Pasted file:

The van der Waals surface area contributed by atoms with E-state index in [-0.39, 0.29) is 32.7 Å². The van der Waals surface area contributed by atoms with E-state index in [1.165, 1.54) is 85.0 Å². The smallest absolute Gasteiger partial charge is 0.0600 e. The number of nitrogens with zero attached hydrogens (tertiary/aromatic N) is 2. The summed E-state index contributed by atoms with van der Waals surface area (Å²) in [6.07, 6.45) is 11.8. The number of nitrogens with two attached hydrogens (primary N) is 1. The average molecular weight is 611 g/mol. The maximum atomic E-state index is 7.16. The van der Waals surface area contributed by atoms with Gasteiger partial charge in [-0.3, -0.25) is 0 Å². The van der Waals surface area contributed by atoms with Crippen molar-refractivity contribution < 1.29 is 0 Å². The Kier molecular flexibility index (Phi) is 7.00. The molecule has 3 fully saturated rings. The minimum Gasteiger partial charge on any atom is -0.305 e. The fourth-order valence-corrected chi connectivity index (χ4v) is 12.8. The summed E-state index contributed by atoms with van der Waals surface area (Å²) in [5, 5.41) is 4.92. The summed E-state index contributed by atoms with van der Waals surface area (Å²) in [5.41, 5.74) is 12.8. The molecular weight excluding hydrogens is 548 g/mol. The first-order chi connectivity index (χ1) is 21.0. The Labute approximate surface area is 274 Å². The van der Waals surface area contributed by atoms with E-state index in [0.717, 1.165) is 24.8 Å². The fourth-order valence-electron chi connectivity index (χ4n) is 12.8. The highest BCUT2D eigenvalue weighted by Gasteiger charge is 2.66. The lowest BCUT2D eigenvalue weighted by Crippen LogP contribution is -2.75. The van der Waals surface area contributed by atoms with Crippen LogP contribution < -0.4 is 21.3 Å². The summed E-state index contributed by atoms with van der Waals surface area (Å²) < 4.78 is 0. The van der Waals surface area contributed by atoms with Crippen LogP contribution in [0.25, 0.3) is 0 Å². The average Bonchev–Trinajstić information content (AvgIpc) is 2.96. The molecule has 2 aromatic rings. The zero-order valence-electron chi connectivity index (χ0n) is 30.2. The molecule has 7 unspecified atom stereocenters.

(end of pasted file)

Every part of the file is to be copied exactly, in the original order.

The van der Waals surface area contributed by atoms with E-state index in [-0.39, 0.29) is 32.7 Å². The van der Waals surface area contributed by atoms with E-state index in [1.165, 1.54) is 85.0 Å². The smallest absolute Gasteiger partial charge is 0.0600 e. The number of nitrogens with zero attached hydrogens (tertiary/aromatic N) is 2. The summed E-state index contributed by atoms with van der Waals surface area (Å²) in [6.07, 6.45) is 11.8. The number of nitrogens with two attached hydrogens (primary N) is 1. The average molecular weight is 611 g/mol. The maximum atomic E-state index is 7.16. The van der Waals surface area contributed by atoms with Gasteiger partial charge in [-0.3, -0.25) is 0 Å². The van der Waals surface area contributed by atoms with Crippen molar-refractivity contribution < 1.29 is 0 Å². The Kier molecular flexibility index (Phi) is 7.00. The molecule has 3 fully saturated rings. The minimum Gasteiger partial charge on any atom is -0.305 e. The fourth-order valence-corrected chi connectivity index (χ4v) is 12.8. The summed E-state index contributed by atoms with van der Waals surface area (Å²) in [5, 5.41) is 4.92. The summed E-state index contributed by atoms with van der Waals surface area (Å²) in [5.41, 5.74) is 12.8. The molecular weight excluding hydrogens is 548 g/mol. The first-order chi connectivity index (χ1) is 21.0. The Labute approximate surface area is 274 Å². The van der Waals surface area contributed by atoms with E-state index in [0.717, 1.165) is 24.8 Å². The fourth-order valence-electron chi connectivity index (χ4n) is 12.8. The highest BCUT2D eigenvalue weighted by Gasteiger charge is 2.66. The lowest BCUT2D eigenvalue weighted by Crippen LogP contribution is -2.75. The van der Waals surface area contributed by atoms with Crippen LogP contribution < -0.4 is 21.3 Å². The summed E-state index contributed by atoms with van der Waals surface area (Å²) < 4.78 is 0. The van der Waals surface area contributed by atoms with Crippen LogP contribution in [0.25, 0.3) is 0 Å². The average Bonchev–Trinajstić information content (AvgIpc) is 2.96. The molecule has 2 aromatic rings. The zero-order valence-electron chi connectivity index (χ0n) is 30.2. The molecule has 7 unspecified atom stereocenters.